Sunday, 18 October 2009

Michael Andrews

Lights III: The Black Balloon 1973
Acrylic on Canvas 160 x 129.5cm
Not Seen

Unfortunately I hot seen this piece, but have seen some of his paintings; the very popular and atypical work "Melanie and Me Swimming" and two of the deer stalking paintings from 1980. Whilst the later are more in keeping with his artistic vision, I have instead selected one of the series of seven “balloon” paintings from 1970 to 1974 called Lights. The title of the series, borrowed from Les Illuminations, a collection of poems by the French Symbolist poet Arthur Rimbaud, evokes this state of enlightenment: a view of the world seen objectively, undistorted by subjectivity.

In the series, Andrews takes as his motif a helium-filled balloon hovering over the earth, disconnected from the hurly-burly of human contact, detached and serene. It becomes a metaphor for the artist’s own ego, present but disengaged, observant but not intrusive, which is seen on a sort of symbolic journey through life.

Andrews himself is quoted as saying that a balloon would serve as vehicle, a think bubble pursuing the theme of "sudden enlightenment", a spiritual steeplechase, a Zen take on that shining seventeenth century metaphor "the voyage of the soul"(1).  He was inspired by the writings of Alan Watts on Zen Bhuddism, which described 'the prevalent sensation of oneself as a separate ego enclosed in a bag of skin' and the work of the psychologist R D Laing.

In Lights III, the dark melancholy balloon sinks low over the Thames approaching Waterloo Bridge, passing over the street lamps, hardly airborne. The balloon is like a black sun, and the image speaks of solitude and a sense of isolation, as the balloon follows the river silently and inevitably towards the infinite sea. In the final painting, the balloon drifts out to sea, conveying a sense of a continuing quest.

The images are painted not with a brush, but with a spray gun to achieve the visual equivalent to weightlessness and silence. As Richard Dorment points out in his review of the Andrews retrospective at Tate Britain in 2001, by “removing all traces of the artist's own touch, Andrews brilliantly symbolises the detachment of the artist's ego from the painting process”. The image is taken from photographic sources, possibly collaged from magazine photos as this is how he built up the source image for Lights II and Lights VI (2).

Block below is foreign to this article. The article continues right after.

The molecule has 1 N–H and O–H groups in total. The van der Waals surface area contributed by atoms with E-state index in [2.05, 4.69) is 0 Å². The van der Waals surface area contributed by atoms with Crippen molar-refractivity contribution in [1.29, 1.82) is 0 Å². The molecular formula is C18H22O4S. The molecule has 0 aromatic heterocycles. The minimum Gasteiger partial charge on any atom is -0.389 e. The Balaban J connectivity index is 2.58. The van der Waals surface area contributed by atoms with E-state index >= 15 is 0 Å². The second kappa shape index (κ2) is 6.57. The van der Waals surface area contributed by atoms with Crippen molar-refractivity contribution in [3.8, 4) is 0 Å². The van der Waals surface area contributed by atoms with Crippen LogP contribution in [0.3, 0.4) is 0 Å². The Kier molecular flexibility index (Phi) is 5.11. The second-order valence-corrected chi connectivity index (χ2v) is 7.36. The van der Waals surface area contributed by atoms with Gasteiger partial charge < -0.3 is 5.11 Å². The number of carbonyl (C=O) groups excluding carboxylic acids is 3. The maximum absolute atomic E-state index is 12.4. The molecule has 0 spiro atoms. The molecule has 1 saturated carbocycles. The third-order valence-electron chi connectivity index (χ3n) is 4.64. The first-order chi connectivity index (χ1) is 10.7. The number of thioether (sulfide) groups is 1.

(1) Michael Andrews Tate Publishing 2001 Essay by William Feaver p54 Quotations from conversations between the painter and the author.

(2) Tate Archive

©blackdog 2009


  1. A mysterious, sinister painting full of deep existential thoughts as you explained according the essay by W.Feaver. The dark-a bit saturnical colours might enhance the feeling -despite a lot of light points along the bridge (in London as I assume)- "sounds of silence" in a big city- loneliness- a bit apocalyptic feeling- we cannot recognize any person- but someone is coming/ observing us... I wonder about the perspective (from outside- we have to lift the eyes, a bird perspective ("Ego"- "the voyage of the soul") might be more convincing!
    I remember an interesting painting of Carl Spitzweg, Der Projektenmacher (a balloon voyage), we are very close to a balloon, and a novel by Adalbaert Stifter, Kondor (perspective of the balloon voyagers)- and I think of the film by Bertrand Piccard, La vie est come un voyage en ballon...- a known theme and metaphor but always important and interesting! I will google after the other 'Light'-paintings! A new discovering of this English painter! How many fascinating young painters do live in this country!

  2. Tracy (look at her blog) would say: A voyage by balloon at night ist too dangerous! I never saw hot-air-balloon sailing at night- only during day-time, and my home town is a mekka for balloon travellers (Montgolfiade's)- all that may enhance the mysterious feeling!

  3. Thank you Philine. Unfortunately Michael Andrews (1928-1995) died a few years ago - a contemporary and friend of Lucian Freud, Francis Bacon, and Frank Auerbach, he was part of the Colony Room School - named after the bar in Soho where they drank.

    The literary reference I always think of these days with balloons is Enduring Love by Ian McEwan...

    recently made into a film, but not a patch on the novel.

  4. In the Monet exhibition in Wuppertal/Germany I saw some paintings of the Waterloo Bridge in London painted in an impressionistic style- beautiful!- what a difference considering the atmosphere and the colours, but there be also some similarity I cannot explain fully! In any case a very subjective way of perception of reality!